Monday, March 15, 2010

Can We Morally Cut Our Nuclear Arsenal?

For years now, nuclear disarmament (even unilateral disarmament) has been vehemently debated in Catholic intellectual circles. Since the Obama Administration is now negotiating a new Strategic Arms Reduction Treaty (START) with the Russian Federation and this Catholic debate influences to some extent the realm of public policy, it seems opportune for the American Society for the Defense of Tradition, Family, and Property—TFP to pronounce itself on the moral legitimacy of America maintaining and improving its nuclear arsenal and delivery capability, particularly as the TFP’s viewpoint runs contrary to that expressed by some Catholic commentators.

The Erroneous Position: Morally Acceptable Only if Pursuing Gradual Nuclear Disarmament

According to these Catholics, a nuclear arsenal would only be justified as an interim measure, while the nation pursues its gradual dismantling, thus tending to bring about a peaceful world. However, they argue, since this progressive dismantling has not occurred, the moral justification for maintaining that arsenal no longer exists. Thus, for example, Canadian diplomat Douglas Roche claims: “In the eyes of the Catholic Church, nuclear weapons are evil and immoral and must be eliminated as a precondition to obtaining peace.”1

This position is wrong. As we shall see, Catholic teaching permits America to have and use a nuclear arsenal, and world conditions today are such that it would be gravely imprudent for America to reduce its nuclear arsenal and delivery capabilities. Only when the world undergoes a moral conversion could America prudently do so.

* * *

A. The Principle of Legitimate Self-Defense

According to natural law and Catholic morality, the principle of self-defense applies both to individuals and nations. This pertains to personal or territorial integrity, as well as natural and supernatural values without which life loses its meaning.

A corollary of this principle as it applies to nations is that they should develop the means to cope with current or potential threats to their sovereignty and territorial integrity, as well as to restore justice, safeguard their citizens’ rights and the nation’s honor, even, if necessary, by means of a defensive or preemptive war.2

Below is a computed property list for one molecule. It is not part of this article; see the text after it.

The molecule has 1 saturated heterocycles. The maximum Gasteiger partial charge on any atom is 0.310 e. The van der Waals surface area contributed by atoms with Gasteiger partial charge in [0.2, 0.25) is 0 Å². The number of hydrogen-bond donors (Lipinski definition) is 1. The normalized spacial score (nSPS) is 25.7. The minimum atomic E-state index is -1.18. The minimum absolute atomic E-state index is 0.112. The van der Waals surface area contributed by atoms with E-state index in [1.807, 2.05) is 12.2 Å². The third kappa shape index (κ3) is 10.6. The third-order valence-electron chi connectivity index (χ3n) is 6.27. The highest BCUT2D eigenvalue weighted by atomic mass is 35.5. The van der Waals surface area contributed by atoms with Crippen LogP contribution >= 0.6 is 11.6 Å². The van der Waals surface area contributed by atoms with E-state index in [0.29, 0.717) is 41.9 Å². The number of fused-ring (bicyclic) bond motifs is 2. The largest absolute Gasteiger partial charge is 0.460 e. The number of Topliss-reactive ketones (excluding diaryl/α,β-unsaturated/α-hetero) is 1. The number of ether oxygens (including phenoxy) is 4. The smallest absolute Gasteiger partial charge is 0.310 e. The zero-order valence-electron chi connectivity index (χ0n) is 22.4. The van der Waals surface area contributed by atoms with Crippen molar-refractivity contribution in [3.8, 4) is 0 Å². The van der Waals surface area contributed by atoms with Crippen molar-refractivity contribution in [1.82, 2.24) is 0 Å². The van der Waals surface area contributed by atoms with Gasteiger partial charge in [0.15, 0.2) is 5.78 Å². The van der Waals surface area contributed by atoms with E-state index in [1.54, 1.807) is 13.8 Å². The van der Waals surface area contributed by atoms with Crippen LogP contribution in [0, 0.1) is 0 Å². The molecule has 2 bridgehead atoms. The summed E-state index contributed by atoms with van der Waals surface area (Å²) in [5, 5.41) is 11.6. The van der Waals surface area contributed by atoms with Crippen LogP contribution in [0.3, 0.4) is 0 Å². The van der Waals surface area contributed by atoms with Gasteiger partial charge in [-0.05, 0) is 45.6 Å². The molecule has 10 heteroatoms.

In other words, the principle of self-defense justifies maintaining a standing army, properly equipped to carry out its mission. For America, in the present context, this includes the right to maintain, improve, and expand its nuclear arsenal and delivery capabilities. Besides playing a critical deterrence role, these weapons and delivery systems provide America with the proven ability to carry out large-scale, focused strikes on multiple military targets simultaneously that can quickly and drastically alter the configuration of a war.

B. History Teaches: “If You Want Peace, Prepare for War”

There is no doubt that, in theory, one should seek to preserve world peace by avoiding as much as possible the risk of armed conflict and thus making it unnecessary to maintain nuclear arsenals or even, to some extent, large stockpiles of conventional weapons. In theory, it is also preferable that disputes between nations be resolved through diplomacy, international agreements or treaties, rather than by wars or armed standoffs.

However, not all things that are better in theory can be carried out in practice. History shows that unilateral gestures of good will are seldom sufficient to resolve conflicts. A strategy of effective deterrence coupled with the effective determination and ability to wage war is usually the only way to preserve peace.

The wise maxim coined by the ancient Romans still applies today:“Si vis pacem, para bellum”—“If you wish for peace, prepare for war.”

C. Strategic Decisions Must Be Based on an Objective Analysis of Reality

A moral and strategic assessment of a fact or situation depends not just on good intentions or principles, but also on an objective examination of reality. Since morals and political science are practical and normative sciences, in order for their principles to be correctly applied, it is essential to start with an accurate assessment of reality. Otherwise, if the assessment of the facts or situation does not correspond to objective reality, one can come to false conclusions, even when based on correct principles.

An example of a completely different nature can make this point clearer.

The Gospel teaches us that Saint John the Baptist rebuked Herod Antipas for his immoral behavior, as he was living with Herodias, the wife of his brother Philip (cf. Mark 6:18). Now then, if Herod were not in fact living with his sister-in-law, Saint John the Baptist would still be right about the intrinsic immorality of adultery (a question of doctrine) but would be wrong about the actual behavior of the tetrarch of Galilee (a question of fact).

So also, in order to study the legitimacy of our nuclear arsenal and delivery capabilities one must consider both aspects of the matter: the
question of doctrine (the lawfulness of the use of nuclear weapons) and the question of fact (whether the actual situation allows for such use).

It is obvious that if the use of nuclear weapons were doctrinally unlawful in every situation, then the assessment of a particular set of facts justifying the use of America’s nuclear arsenal would be pointless.

D. Is It Morally Licit to Employ Nuclear Weapons? In What Conditions?
There is no doubt, however, that it is lawful to use nuclear weapons in